College is the perfect time to learn a new skill, whether you want to work for yourself or get a great job offer after graduation. It’s a big reason why spending some of your free time looking for and working on freelance projects can be a perfect way to decide what appeals to you most. I started freelancing the year I began my Ph.D. studies, and my only regret is that I didn’t know about freelancing sooner! Read on to learn more about how to break into freelance work and why it’s so valuable for you.
Follow Your Interest
Whether or not you’re studying your chosen area of freelancing is not as important as your overall interest in the topic and willingness to learn. Some of the most common types of freelance work for students to do include:
- Virtual assistant/admin work, like data entry, research, or file organization
- Freelance writing for blogs, websites, or print marketing materials
- Proofreading or editing
- Graphic design
- Social media management
Decide on Your Schedule
As a student, you probably have a full plate. But if you can fit in 5-10 hours a week to work on developing the necessary skills, you might see this pay off in spades if you can start getting paid clients.
It’s important to be realistic with your time. Overshoot the moon and you’ll end up missing deadlines for clients or getting overwhelmed, both of which can tank your business faster than expected. If you want to make a few hundred dollars per month, you can do this while working part-time as a freelancer. Block out hours on your calendar for marketing and client work to help hold you accountable and keep you on track.
If you’re not sure you have enough skills yet to get started, look for YouTube tutorials or affordable online courses at Udemy.com to learn more about your area of expertise. You’ll get an inside look at the biggest trends and kinds of software to use in your chosen service area.
Create Work Samples
One of the most important things you can have to launch a student freelance side hustle are work samples. These show clients what you can do and they don’t have to be anything that you’ve been previously paid for or turn in to a client. If you’re a website designer, consider setting up a simple website design for a fake company to showcase your skills. Better yet, set up your own freelancing website to highlight your services at the same time!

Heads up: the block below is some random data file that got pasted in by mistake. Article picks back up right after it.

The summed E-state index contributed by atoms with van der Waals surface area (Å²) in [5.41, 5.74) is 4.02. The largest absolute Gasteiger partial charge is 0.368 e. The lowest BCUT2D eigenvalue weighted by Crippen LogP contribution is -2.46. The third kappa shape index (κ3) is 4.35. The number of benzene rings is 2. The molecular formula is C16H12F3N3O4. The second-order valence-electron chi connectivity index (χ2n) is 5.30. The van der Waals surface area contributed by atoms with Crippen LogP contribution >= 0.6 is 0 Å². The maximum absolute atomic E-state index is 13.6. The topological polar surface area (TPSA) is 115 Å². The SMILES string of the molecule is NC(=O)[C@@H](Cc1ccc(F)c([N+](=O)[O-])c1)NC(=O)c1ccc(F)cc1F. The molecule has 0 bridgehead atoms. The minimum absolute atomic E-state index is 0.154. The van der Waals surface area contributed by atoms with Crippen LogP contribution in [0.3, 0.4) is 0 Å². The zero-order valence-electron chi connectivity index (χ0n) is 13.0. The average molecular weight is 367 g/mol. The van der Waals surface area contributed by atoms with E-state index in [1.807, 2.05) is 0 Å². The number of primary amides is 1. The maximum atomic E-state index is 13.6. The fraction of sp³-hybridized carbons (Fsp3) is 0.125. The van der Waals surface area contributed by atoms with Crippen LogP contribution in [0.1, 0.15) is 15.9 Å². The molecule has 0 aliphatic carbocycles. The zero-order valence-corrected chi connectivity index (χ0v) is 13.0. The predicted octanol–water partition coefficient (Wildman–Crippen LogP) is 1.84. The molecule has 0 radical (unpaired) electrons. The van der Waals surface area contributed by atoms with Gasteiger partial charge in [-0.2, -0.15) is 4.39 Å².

A few other examples of ways to come up with work samples include:
- An aspiring freelance writer could create a blog, a news article, or an essay
- A proofreader could ask to edit a friend’s paper with track changes turned on
- A graphic designer could create a logo or PDF flyer
The goal here is to show a work sample piece that is similar to the kind of work you’d turn in for a client. You want the client to see that you have creativity and the base skills needed for the job at hand. A great pitch and work samples can easily overcome plenty of other barriers, so invest the most time in them!
Know Your UVP
Business students will know that UVP stands for unique value proposition. There are millions of freelancers working in the creative space today, so you have to stand out from the crowd. You do that with a UVP. Once you’ve created your work samples, you’ll have a better idea of what it is you bring to the table.
This will need to be showcased in your pitch, which is the persuasive few paragraphs you use to speak to clients. Pro tip: the #1 mistake most new freelancers make is keeping the pitch focused on them rather than their services.
Start Marketing Regularly
Make no mistake: being a freelancer means that you own your own business. No one’s going to hand you a paycheck without you hustling for it. That means you’ve got to find a way to connect with prospective clients. Whether it’s a freelance job board site like Upwork, sites like Remote.co or Indeed.com, or connecting on LinkedIn, there are a lot of options available to you.
The important thing to keep in mind is that you’ll spend at least 80% of your time on marketing. You’ll hear no or get no response a lot in the beginning–that’s normal. So you have to cast a wide net in order to really start generating conversations with clients. If you only send three pitches per week, don’t be surprised when you get no response for weeks at a time–you’re just not pitching enough.
If you’ve sent over 50 pitches and had no response, there’s a good chance something is off with your pitch or your work samples. Find a mentor who can give you some feedback and look for somebody who has extensive experience in the freelance market. You’ll get constructive criticism that you can use in order to improve those marketing materials for better results.
Starting your freelance business in college helps you develop skills necessary for that industry, but you can also learn a lot of soft skills that will help you win more business or remain competitive in the job market. Either way, you come out a winner!